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Men’s Choir raises voices, funds for Kenyan women

Men’s Choir raises voices, funds for Kenyan women
April 30
05:10 2014
From left: Heath junior Tyler Kirwan; Monroe, La., junior Mason Everett; Katy senior Aaron Menke; and Allen sophomore Jay Fankhauser make music with people in Kenya during their visit in May 2013. They, along with the rest of the men’s choir, raise funds for women’s education in Kenya.

From left: Heath junior Tyler Kirwan; Monroe, La., junior Mason Everett; Katy senior Aaron Menke; and Allen sophomore Jay Fankhauser make music with people in Kenya during their visit in May 2013. They, along with the rest of the men’s choir, raise funds for women’s education in Kenya.

By Jessica Abbey
Reporter

In Kenya, less than half the female population obtains anything beyond primary education. One group on campus is working to change this fact through a language that can be heard around the world.

The Baylor Men’s Choir has been to Kenya twice over the last eight years including last summer. The group sponsors girls in Kenya to go to school through donations given at their concerts and from alumni.

The group sang songs in both English and Swahili while it was there, and the local Kenyans understood the message despite the language barrier.

Chicago junior Danny Huizinga, the president of the choir,went to Kenya last summer with the group where he spent 15 days overseas.

“What’s so great about the Kenya trip is we get to see how music is a universal language,” Huizinga said. “In Kenya, when you sing to someone, they sing back to you.”

He said the audience participated in their performance by singing with them and performing for the choir once they were finished.

Phoenix junior Tanner Trapp also went on the choir’s Kenya trip, and he said it was a powerful experience.

“It was neat to see the things we could accomplish together,” Trapp said.

He said his favorite part of the trip was when the group went to work on a girl’s school to repaint the dining hall and install gutters on the dormitories.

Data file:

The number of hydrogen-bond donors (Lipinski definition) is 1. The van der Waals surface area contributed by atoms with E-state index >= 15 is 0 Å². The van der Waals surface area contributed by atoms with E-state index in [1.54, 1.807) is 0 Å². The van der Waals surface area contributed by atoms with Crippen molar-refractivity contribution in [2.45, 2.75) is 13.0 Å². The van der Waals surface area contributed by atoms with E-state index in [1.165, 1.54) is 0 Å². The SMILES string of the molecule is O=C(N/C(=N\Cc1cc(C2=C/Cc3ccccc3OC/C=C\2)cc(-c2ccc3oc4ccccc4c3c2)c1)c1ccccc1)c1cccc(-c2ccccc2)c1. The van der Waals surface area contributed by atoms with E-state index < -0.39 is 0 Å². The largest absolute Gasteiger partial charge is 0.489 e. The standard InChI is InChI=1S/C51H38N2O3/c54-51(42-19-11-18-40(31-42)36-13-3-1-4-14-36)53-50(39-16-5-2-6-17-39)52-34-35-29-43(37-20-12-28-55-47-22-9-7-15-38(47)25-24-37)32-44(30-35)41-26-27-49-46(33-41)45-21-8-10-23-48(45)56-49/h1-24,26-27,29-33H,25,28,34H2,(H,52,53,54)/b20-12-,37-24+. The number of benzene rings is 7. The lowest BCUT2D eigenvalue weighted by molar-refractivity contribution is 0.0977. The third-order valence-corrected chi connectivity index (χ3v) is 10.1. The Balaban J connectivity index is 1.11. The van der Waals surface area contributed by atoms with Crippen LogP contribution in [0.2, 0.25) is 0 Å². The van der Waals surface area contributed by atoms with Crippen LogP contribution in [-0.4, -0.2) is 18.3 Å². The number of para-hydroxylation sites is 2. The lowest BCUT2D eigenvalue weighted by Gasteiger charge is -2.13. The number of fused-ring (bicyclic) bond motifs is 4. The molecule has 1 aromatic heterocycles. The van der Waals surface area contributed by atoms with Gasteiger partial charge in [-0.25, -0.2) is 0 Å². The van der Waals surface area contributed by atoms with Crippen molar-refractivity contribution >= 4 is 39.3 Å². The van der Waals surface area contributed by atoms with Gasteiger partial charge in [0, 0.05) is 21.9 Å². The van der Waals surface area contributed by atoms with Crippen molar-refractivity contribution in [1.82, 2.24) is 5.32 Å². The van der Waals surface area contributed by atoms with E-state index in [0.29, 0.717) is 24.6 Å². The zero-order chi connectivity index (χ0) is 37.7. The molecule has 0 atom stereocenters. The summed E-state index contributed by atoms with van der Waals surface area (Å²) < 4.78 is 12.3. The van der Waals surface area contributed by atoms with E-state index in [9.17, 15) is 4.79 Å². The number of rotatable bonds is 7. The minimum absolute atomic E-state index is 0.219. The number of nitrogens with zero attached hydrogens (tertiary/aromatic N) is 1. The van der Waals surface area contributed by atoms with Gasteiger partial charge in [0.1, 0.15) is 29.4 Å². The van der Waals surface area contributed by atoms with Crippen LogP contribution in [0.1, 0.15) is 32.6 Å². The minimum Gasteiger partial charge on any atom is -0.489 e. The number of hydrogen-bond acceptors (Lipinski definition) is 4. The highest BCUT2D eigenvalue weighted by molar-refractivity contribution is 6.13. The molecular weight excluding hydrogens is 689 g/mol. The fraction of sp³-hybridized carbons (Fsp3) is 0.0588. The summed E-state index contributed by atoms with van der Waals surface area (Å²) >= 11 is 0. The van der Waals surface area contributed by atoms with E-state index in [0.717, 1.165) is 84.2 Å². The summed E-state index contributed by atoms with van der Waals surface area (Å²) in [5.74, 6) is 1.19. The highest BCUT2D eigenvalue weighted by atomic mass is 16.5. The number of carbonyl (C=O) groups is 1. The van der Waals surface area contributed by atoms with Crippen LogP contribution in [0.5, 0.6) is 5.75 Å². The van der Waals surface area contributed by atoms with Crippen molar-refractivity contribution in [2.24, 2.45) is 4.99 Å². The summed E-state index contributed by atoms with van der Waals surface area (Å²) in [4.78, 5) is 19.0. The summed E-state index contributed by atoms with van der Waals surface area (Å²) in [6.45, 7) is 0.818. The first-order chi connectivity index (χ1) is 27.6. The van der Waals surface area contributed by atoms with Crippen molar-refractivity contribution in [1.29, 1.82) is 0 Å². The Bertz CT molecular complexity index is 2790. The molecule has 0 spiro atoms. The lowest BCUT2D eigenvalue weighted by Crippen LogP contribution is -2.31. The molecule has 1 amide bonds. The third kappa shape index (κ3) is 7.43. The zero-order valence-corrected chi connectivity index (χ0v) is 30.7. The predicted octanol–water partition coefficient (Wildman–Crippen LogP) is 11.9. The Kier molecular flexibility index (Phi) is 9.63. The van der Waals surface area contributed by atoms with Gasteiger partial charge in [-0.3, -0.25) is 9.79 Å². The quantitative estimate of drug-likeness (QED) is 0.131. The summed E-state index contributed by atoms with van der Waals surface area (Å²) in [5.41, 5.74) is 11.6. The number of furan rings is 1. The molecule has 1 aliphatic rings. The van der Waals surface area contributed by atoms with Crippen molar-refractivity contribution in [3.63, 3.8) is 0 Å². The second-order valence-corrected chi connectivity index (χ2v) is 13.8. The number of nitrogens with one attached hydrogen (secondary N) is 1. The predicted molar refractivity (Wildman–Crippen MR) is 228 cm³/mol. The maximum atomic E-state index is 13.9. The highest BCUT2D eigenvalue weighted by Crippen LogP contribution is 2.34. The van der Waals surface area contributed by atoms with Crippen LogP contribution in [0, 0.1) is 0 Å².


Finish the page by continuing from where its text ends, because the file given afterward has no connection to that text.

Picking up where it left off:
“They were willing to interact with us and wanted to be our friends,” Trapp said.

He said the choir showed the children a lot of love, and then the children returned it twice as much.

Huizinga said because the choir is a class sponsored by Baylor, all of the money it raises through donations goes to sponsor girl’s education in Kenya.

The group has performed locally at Baylor and in Texas and internationally in Argentina and Kenya.

The choir typically has five official concerts per year, but they do at least 10 other performances outside of the concerts, including singing the national anthem or fight song at events and even a flash mob during Dr Pepper Hour. Huizinga said at each of their concerts the choir usually sings gospel songs, contemporary songs and a Swahili song.

“It’s cool to keep the renewed commitment to Kenya,” Huizinga said.

He said he believes anyone can enjoy their concerts because of the variety they offer.

Huizinga joined the choir the first semester of his freshman year, and he said it was a great way for him to get to know people right away.

“This is a bigger deal than just a performing group,” Huizinga said.

Trapp said he felt a strong connection to the choir.

“It feels like a brotherhood,” Trapp said.

The choir has social events along with their concerts including Take-a-Dates, a retreat, a dodge ball tournament and a formal banquet each spring where various awards are given out.

Huizinga said the choir has also served as a supportive community for him.

“There was a time freshman year when I had things going on with my family and the men’s choir was there for me,” Huizinga said.

Trapp also said he has opened up to men in the group about his struggles.

“We go through it together,” Trapp said.

Huizinga said the group attracts a wide variety of men at Baylor.

He said less than half are actually music majors, and some of the members have little to no experience.
One member with no experience is Dallas freshman Sumner Rogers.

Rogers joined the men’s choir this semester after hearing the choir perform in chapel.

Rogers said the only musical experience he had before coming to Baylor, aside from singing in the car and shower, was landing the lead role for his high school’s musical after the theater professor heard him singing in the hallway.

Rogers said he doesn’t even know how to read music, but he matches the pitch of the men around him who read off of sheet music during rehearsals.

“If you can carry a tune, then we can teach you a lot,” Huizinga said.

Rogers said he didn’t even realize how much he loved performing until he joined the choir.

Trapp said his time in the choir has been well spent.

“You would be really hard pressed to find another group like the men’s choir,” Trapp said.

Rogers also said his experience with the men’s choir has been unique.

“I can’t see myself at Baylor without being in men’s choir at the same time,” Rogers said. “You are surrounded by a bunch of guys who love to sing and also love to have fun.”

Any male student at Baylor can audition for the men’s choir by contacting Dr. Randall Bradley, the men’s choir director, at Randall_Bradley@baylor.edu.

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